Global dairy prices rise, hurrah – but so did the Kiwi dollar, and farm costs are climbing, too

At    first  blush,  there  might have been  some  cheering   in  the  cowsheds  at results  from the  latest Fonterra Global Dairy Trade  auction, with  prices up by  an  average 2.2%.  But the ebullience would have  become  more subdued as  the  reality  sank in  that the  rise in the  NZ   dollar  against the  greenback  meant the price slipped  by  0.5%  in  local  currency  terms. Moreover,  with  costs rising  on  the  farm,  maybe  there  wasn’t  anything  to  cheer  about.

Perhaps   the  only  ray  of  light  has been  Fonterra’s  decision to  offer  smaller  amounts  of  WMP on the  auction  platform  because of  strong  contract demand   in  conjunction with the  expectation  this  season  of  flat  milk supply.

And  the    auction   showed demand is highest for food-service commodities, with butter up 4.7%, cheese up 2.9%, and SMP up 2.5%.

Still,  the average price for WMP  in  lifting 1.5% to an average US$3803 (NZ$5305) a tonne is now 25% higher than at the same time last year.

Some  economists  argue  that  the  results   from the  latest  auction  support  their  prediction that  Fonterra’s  payout  this  season  could  be  a  record.

NZX  dairy  analyst  Stuart  Davison   pointed  to the strong price gains across each contract period of each commodity  to  say:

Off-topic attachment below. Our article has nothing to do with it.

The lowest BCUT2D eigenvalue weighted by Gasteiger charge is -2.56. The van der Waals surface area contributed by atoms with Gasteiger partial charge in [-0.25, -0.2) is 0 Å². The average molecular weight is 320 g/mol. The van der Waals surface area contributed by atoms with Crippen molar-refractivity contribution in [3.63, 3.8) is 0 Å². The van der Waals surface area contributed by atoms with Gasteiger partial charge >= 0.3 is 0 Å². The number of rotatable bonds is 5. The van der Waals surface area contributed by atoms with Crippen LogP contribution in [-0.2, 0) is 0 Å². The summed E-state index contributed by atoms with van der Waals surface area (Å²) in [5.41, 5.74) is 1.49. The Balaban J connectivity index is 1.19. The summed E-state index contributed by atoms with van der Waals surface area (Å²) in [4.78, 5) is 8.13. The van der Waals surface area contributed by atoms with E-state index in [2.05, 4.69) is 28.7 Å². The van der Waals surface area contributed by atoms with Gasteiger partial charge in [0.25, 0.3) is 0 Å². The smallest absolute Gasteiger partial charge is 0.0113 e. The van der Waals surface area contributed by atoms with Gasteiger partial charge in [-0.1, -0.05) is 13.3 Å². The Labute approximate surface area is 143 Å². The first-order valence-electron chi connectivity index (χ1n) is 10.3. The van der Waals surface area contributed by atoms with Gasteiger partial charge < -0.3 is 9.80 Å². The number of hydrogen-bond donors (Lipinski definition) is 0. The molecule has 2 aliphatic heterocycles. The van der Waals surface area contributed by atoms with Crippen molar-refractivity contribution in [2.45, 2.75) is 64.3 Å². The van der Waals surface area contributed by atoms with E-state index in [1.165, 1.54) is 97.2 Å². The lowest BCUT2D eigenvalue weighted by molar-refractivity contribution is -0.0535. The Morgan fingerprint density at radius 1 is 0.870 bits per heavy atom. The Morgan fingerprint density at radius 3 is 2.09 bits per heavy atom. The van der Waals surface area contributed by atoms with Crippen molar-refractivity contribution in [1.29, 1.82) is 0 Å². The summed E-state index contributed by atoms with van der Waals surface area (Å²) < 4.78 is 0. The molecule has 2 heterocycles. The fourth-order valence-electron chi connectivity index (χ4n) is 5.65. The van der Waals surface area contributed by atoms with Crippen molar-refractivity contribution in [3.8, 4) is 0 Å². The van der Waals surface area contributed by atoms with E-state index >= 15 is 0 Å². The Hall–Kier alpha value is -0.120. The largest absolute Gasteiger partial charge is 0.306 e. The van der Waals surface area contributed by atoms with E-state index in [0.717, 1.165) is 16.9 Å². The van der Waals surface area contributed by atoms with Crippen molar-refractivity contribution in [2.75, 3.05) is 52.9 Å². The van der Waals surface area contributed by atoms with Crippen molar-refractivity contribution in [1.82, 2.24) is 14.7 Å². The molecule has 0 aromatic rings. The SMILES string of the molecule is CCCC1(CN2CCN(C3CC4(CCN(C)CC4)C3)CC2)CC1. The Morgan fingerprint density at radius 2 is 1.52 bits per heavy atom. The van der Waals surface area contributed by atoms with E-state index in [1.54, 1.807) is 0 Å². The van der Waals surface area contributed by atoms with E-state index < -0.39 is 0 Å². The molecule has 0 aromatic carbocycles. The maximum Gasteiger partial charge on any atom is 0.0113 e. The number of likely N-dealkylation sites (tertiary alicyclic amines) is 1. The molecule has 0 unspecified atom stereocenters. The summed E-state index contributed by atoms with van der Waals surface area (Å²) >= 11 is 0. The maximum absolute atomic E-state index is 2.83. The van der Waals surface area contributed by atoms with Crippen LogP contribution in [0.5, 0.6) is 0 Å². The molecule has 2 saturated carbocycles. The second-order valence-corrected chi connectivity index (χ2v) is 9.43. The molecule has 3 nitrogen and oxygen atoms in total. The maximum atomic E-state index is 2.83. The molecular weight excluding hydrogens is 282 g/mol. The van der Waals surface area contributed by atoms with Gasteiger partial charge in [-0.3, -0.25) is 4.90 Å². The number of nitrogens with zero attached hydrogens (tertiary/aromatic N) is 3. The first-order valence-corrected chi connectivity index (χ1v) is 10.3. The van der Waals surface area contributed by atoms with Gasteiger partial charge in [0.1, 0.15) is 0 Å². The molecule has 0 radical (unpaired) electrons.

“There is now little doubt that buyers are aware of how tight supply is expected to be, and are willing to pay the premium to secure volumes.The market doesn’t expect prices to ease from these price points in a hurry.”

Fonterra expects to pay farmers between $7.25kg/MS to $8.75  That’s ahead of its $7.54 payment last season.

The mid-point of the forecast – if realised – would result in Fonterra contributing more than $12 billion to the economy.

Analysts have noted NZ has started this season on the back foot as wet and cold weather dents milk production.

Milk production was also soft elsewhere, with weather impacting European production and Chinese and United States production constrained by high feed costs and limited feed availability.

Davison noted that North Asian buyers returned to their dominant position as the top purchasers at the latest auction.


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